Plaintiff Shawkemo Ducklands, LLC (Shawkemo) filed its unverified Complaint in 07 MISC 355356 on September 21, 2007, appealing pursuant to G. L. c. 41, § 81BB a decision of Defendant Nantucket Planning Board (the Planning Board) approving a nine-lot subdivision (the Subdivision) off a right of way (Gardner Road) in Nantucket, MA, filed by Defendant Diane Halm, Trustee of the See Terrier Farms Trust (the Trust). Shawkemos Complaint also seeks a declaratory judgment, pursuant to G. L. c. 231A, as to the Trusts rights in Gardner Road which is located in part on property owned by Shawkemo, and that the Subdivision overburdens Gardner Road. Finally, Shawkemo seeks injunctive relief as to any work proposed to be done by the Trust on property of Shawkemo. The Planning Board filed its Answer on October 16, 2007, and the Trust filed its Answer on October 17, 2007.
Plaintiffs Nantucket Land Council, Inc., Paul Bennett, Richard Glidden, Trustee, Kathleen McGrady, Moors End Farm, LLC, and the Shimmo Association, Inc. (the Abutters) (together with Shawkemo, Plaintiffs) filed their unverified Complaint in 07 MISC 355513 on September 26, 2007, appealing pursuant to G. L. c. 41, § 81BB the approval of the Subdivision. The Planning Board filed its Answer on October 17, 2007, and the Trust filed its Answer on October 29, 2007.
A case management conference in both cases was held on November 9, 2007, at which time the two cases were consolidated. On March 21, 2008, Shawkemo filed its Motion for Partial Summary Judgment seeking a ruling on the Trusts rights in Gardner Road with respect to the Subdivision, together with supporting memorandum, Statement of Facts, Appendix, Affidavits of Alison Zieff (two), Diane Holdgate, Stephen M. Slosek, Bracebridge Young, Sarah F. Alger, Paul Bennett, and Edward Woll, Jr., and deposition transcript of Daniel Mulloy (Mulloy). On the same day, the Trust filed its Motion for Partial Summary Judgment seeking a ruling that the Trust has a registered access right of way over Gardner Road, and the right to improve Gardner Road and install utilities, together with supporting memorandum, Appendix, and Affidavit of Catherine Flanagan Stover (Stover). Shawkemo filed its Opposition on April 17, 2008, together with Motion to Strike Affidavit of Stover and certain exhibits, and Affidavits of Stephen D. Matson, P. E., Bracebridge Young (second), and Edward Woll, Jr. (second). On the same day, the Trust filed its Opposition, together with supporting memorandum and a second copy of Stovers Affidavit. On May 2, 2008, the Trust filed its Reply Brief, Opposition to Motion to Strike Affidavit of Stover and certain exhibits, and Shawkemo filed its Reply Brief. On May 12, 2008, all motions were heard and taken under advisement. [Note 1]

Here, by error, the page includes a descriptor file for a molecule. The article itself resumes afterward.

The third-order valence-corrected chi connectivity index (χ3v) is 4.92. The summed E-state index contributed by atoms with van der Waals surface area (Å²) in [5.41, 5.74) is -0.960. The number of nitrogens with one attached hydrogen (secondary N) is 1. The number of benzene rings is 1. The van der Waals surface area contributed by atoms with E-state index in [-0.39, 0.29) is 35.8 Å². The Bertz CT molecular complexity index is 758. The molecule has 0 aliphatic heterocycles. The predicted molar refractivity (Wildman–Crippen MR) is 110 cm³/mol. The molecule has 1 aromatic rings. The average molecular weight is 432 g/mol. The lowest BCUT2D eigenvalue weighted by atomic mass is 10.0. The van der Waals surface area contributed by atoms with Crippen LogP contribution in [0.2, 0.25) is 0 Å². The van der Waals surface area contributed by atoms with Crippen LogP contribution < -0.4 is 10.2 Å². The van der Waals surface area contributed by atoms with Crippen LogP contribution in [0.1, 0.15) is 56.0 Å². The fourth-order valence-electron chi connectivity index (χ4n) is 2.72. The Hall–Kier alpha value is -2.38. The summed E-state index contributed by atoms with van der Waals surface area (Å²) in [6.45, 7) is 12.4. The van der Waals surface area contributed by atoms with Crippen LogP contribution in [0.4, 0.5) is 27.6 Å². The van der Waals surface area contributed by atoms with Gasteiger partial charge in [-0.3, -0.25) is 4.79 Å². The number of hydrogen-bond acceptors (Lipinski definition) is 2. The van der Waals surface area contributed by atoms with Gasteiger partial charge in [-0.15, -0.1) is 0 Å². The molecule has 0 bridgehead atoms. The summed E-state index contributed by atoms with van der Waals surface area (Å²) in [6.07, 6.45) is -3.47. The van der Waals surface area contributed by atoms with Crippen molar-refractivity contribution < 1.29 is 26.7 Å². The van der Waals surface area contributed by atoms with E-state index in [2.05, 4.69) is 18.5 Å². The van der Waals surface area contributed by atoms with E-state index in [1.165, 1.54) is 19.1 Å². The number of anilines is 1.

Summary judgment is appropriate where there are no genuine issues of material fact and where the summary judgment record entitles the moving party to judgment as a matter of law. See Cassesso v. Commr of Corr., 390 Mass. 419 , 422 (1983); Cmty. Nat'l Bank v. Dawes, 369 Mass. 550 , 553 (1976); Mass. R. Civ. P. 56(c).
This court finds that the following facts are not in dispute: